The Big Mango is a nickname for Cairo, and Sam Shalabi has just made the album that Cairo needs. Recorded during the euphoria of the Arab Spring, The Big Mango is about to be released in what some might call the Arab Fall: a time in which hopes have been dashed, lives have been lost, regimes have been in uproar. This is an intensely trying time for the people of Egypt, caught in a cycle of indignation, mourning and despair. Even Shalabi’s stated themes ~ the status of women in Islamic culture, the idea that radical shifts need not be threatening ~ are sublimated by the larger story. As “a love letter to Cairo (and its) beautiful, surreal, madness”, The Big Mango succeeds through the sheer vibrancy of its music. This album celebrates the diversity of international culture and sound, sharing a valuable message that can be universally applied.
The album begins with the sounds of water, traffic, fire and moans, a disorienting mix that becomes even odder with the addition of wordless vocals and strings. This tune-up leads to a more accessible instrumental piece, “Second Skin”, whose piano intro provides the album’s most western segment. (Despite its pedigree, the album was recorded in Montreal). After this, the album becomes a happy free-for-all, as the 20-piece Land of Kush orchestra gets to strut its stuff. Five female vocalists are on hand, as well as multiple international instruments, including tabla, barafon, darbuka and riqq. And look! Constellation perennial Rebecca Foon (Esmerine) contributes cello as well, blessing the project with her presence.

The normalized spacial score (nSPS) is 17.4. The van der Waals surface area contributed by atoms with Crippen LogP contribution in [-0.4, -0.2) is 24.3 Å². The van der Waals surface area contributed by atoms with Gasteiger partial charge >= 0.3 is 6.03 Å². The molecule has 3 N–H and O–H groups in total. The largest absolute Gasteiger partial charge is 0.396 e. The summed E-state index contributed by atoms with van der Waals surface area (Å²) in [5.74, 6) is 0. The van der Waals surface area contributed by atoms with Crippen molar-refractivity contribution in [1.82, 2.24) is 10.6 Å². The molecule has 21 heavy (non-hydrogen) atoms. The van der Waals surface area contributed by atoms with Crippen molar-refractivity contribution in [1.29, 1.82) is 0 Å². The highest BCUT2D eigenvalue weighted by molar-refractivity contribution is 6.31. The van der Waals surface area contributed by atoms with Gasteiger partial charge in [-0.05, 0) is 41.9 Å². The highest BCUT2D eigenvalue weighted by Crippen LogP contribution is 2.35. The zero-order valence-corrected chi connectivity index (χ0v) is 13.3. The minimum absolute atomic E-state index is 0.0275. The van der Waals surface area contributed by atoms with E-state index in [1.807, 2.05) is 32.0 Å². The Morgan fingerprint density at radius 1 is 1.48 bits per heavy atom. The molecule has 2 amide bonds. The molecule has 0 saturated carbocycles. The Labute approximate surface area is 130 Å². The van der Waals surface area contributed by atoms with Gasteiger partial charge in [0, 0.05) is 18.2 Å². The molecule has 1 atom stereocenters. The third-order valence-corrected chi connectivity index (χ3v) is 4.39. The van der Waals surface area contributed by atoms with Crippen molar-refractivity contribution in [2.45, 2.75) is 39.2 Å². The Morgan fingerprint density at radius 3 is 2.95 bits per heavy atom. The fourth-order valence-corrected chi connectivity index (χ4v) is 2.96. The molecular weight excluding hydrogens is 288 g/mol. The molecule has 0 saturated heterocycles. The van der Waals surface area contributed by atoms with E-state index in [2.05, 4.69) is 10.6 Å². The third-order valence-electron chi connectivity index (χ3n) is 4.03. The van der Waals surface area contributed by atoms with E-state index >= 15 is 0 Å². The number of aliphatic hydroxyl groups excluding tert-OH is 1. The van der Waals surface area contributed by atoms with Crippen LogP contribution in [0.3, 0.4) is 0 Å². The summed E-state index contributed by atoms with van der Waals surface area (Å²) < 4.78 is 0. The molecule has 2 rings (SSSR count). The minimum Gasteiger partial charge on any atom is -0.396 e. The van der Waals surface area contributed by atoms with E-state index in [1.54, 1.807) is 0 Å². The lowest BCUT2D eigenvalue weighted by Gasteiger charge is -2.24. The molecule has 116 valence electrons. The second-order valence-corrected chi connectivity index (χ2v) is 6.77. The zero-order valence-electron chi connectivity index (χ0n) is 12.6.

The super-funky “The Pit (Part 1)” is an early highlight, featuring savage saxophone, hand-clapping rhythms, groovy vocals (Ariel Engle) and a sweet breakdown in the final two minutes. This is the sort of music that begs to be heard live, outdoors, perhaps at a bazaar or local market. As the tracks bleed into each other, this feeling continues. As active as the vocalists may be (performing on roughly half of the tracks), The Big Mango belongs to the multi-ethnic players, who seem to be just as comfortable lounging around (“Mobil Nil”) as they do rocking (“Drift Beguine”) or jamming out (“St Stefano”). The Big Mango mixes jazz, funk, global music and improvisation, spotlighting a single word: life. Cairo may be an injured city right now, in an injured country, experiencing a tragic loss of life. But life continues to go on, as do the injured hopes and indomitable spirit of a nation. (Richard Allen)
Release date: October 1